You have written your book based on your parenting and teaching in Palo Alto, in the super-wealthy and entrepreneurial heart of Silicon Valley. How can you be sure that TRICK translates to other settings?
I think human behavior is universal no matter where you are. I grew up in poverty and went to a bad school system. I learned that what kept me doing what I’m doing is the tragedies in my life. I don’t want people to have tragedies in order to have goals. I just want them to have the same thing that I’ve got as a result of the tragedies. So that’s why I think it will work everywhere. What a kid needs to have is passion and grit to pursue whatever they want to pursue. And right now the system works against that because it rewards people who don’t take a chance, who follow instructions. As long as you think for yourself, the world will be fine. But right now we don’t have kids who think for themselves.
Knowing that your daughters Susan and Anne each have a net worth of $490 million and $690 million respectively, the word “successful” in your book’s title might be taken to describe financial success.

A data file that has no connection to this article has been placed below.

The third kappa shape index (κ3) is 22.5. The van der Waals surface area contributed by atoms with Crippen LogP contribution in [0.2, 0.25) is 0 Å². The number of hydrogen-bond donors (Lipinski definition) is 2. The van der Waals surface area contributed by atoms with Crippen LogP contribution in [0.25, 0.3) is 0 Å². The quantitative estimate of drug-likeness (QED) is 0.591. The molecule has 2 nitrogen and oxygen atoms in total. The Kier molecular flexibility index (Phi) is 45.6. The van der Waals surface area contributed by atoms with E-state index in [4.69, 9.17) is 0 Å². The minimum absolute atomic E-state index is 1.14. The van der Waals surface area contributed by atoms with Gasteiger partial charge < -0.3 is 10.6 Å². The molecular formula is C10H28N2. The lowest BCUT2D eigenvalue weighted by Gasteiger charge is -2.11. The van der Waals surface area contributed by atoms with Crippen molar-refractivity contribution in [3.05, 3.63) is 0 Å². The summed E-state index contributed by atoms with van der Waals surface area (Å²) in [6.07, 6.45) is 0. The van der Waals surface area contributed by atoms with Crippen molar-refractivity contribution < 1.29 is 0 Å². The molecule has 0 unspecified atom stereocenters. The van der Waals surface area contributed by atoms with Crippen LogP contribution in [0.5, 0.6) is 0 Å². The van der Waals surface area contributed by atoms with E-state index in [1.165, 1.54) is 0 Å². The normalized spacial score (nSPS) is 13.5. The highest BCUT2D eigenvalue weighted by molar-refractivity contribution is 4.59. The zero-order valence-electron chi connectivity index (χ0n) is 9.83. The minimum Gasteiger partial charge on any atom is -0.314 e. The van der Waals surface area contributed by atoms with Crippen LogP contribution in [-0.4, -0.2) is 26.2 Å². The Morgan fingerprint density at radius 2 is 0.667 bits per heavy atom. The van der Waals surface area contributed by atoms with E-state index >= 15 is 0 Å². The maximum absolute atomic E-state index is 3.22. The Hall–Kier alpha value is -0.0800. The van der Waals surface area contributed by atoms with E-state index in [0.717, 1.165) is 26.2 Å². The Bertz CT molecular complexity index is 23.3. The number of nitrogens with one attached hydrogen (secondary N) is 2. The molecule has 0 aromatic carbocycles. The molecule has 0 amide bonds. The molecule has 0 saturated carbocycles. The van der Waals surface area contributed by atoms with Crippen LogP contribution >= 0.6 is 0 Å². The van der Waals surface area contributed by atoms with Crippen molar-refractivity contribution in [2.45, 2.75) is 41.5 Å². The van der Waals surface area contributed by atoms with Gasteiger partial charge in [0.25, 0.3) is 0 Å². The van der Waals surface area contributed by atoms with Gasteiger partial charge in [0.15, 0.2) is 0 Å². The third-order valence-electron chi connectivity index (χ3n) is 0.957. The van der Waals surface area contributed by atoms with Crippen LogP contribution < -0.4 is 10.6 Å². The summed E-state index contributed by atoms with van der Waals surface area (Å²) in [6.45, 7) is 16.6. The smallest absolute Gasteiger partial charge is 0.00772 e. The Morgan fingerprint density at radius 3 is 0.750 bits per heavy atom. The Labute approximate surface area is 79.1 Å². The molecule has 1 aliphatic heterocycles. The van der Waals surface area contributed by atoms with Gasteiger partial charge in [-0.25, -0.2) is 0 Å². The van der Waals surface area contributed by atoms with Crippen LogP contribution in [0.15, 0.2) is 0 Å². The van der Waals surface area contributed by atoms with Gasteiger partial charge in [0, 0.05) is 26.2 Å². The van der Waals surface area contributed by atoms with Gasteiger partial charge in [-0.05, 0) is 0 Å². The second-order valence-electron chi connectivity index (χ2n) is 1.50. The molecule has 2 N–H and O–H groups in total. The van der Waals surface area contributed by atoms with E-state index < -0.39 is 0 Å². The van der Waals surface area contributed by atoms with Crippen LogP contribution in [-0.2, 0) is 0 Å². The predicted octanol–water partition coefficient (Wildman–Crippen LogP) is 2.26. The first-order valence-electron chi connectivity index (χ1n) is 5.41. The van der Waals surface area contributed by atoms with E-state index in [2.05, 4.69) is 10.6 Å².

When I say “successful,” I mean people who are empowered to achieve the goals that they set, and have a community of friends or relatives who support their goals. People who feel control over their life are happier. It doesn’t necessarily mean that you own a lot of things and have a lot of money. It means that you can achieve what you hoped you could achieve. Kids can be whatever they want to be. There are so many paths to be happy in life.
Many, if not all, of the recommendations you make for empowering children and teenagers were introduced in teacher training programs as far back as 25 years ago. Why do you think they haven’t yet been widely implemented?
Historically the teacher is in charge. The teacher knows it all and is in charge and doesn’t want to give up that role. It’s about power. I’m trying to figure out how to get people to change centuries-old behavior teaching patterns. I am trying get educators to understand that with my approach they can get credit for things they don’t do. I tell them that not only will their life be easier and they won’t have to work so hard, but they will get credit for empowering the kids and creating a good educational experience for them.